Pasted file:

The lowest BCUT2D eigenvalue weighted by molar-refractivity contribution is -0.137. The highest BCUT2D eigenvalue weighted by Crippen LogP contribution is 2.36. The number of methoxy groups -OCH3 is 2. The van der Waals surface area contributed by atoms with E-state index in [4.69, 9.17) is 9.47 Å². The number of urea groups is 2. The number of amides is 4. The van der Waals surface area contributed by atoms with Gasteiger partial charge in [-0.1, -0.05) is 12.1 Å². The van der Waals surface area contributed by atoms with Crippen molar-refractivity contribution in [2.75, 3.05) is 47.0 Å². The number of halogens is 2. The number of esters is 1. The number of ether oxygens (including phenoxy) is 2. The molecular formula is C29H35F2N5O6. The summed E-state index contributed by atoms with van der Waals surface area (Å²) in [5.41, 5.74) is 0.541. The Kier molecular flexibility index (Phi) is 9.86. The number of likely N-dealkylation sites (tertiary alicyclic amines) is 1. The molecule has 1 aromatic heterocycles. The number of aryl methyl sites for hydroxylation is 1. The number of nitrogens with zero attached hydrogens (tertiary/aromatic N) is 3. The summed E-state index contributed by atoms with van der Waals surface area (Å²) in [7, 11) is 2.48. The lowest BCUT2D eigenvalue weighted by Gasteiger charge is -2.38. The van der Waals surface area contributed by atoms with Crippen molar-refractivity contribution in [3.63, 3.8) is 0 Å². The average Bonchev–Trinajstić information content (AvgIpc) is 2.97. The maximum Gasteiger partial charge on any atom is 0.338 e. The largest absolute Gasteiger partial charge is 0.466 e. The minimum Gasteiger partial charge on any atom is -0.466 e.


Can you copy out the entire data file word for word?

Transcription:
The lowest BCUT2D eigenvalue weighted by molar-refractivity contribution is -0.137. The highest BCUT2D eigenvalue weighted by Crippen LogP contribution is 2.36. The number of methoxy groups -OCH3 is 2. The van der Waals surface area contributed by atoms with E-state index in [4.69, 9.17) is 9.47 Å². The number of urea groups is 2. The number of amides is 4. The van der Waals surface area contributed by atoms with Gasteiger partial charge in [-0.1, -0.05) is 12.1 Å². The van der Waals surface area contributed by atoms with Crippen molar-refractivity contribution in [2.75, 3.05) is 47.0 Å². The number of halogens is 2. The number of esters is 1. The number of ether oxygens (including phenoxy) is 2. The molecular formula is C29H35F2N5O6. The summed E-state index contributed by atoms with van der Waals surface area (Å²) in [5.41, 5.74) is 0.541. The Kier molecular flexibility index (Phi) is 9.86. The number of likely N-dealkylation sites (tertiary alicyclic amines) is 1. The molecule has 1 aromatic heterocycles. The number of aryl methyl sites for hydroxylation is 1. The number of nitrogens with zero attached hydrogens (tertiary/aromatic N) is 3. The summed E-state index contributed by atoms with van der Waals surface area (Å²) in [7, 11) is 2.48. The lowest BCUT2D eigenvalue weighted by Gasteiger charge is -2.38. The van der Waals surface area contributed by atoms with Crippen molar-refractivity contribution in [3.63, 3.8) is 0 Å². The average Bonchev–Trinajstić information content (AvgIpc) is 2.97. The maximum Gasteiger partial charge on any atom is 0.338 e. The largest absolute Gasteiger partial charge is 0.466 e. The minimum Gasteiger partial charge on any atom is -0.466 e.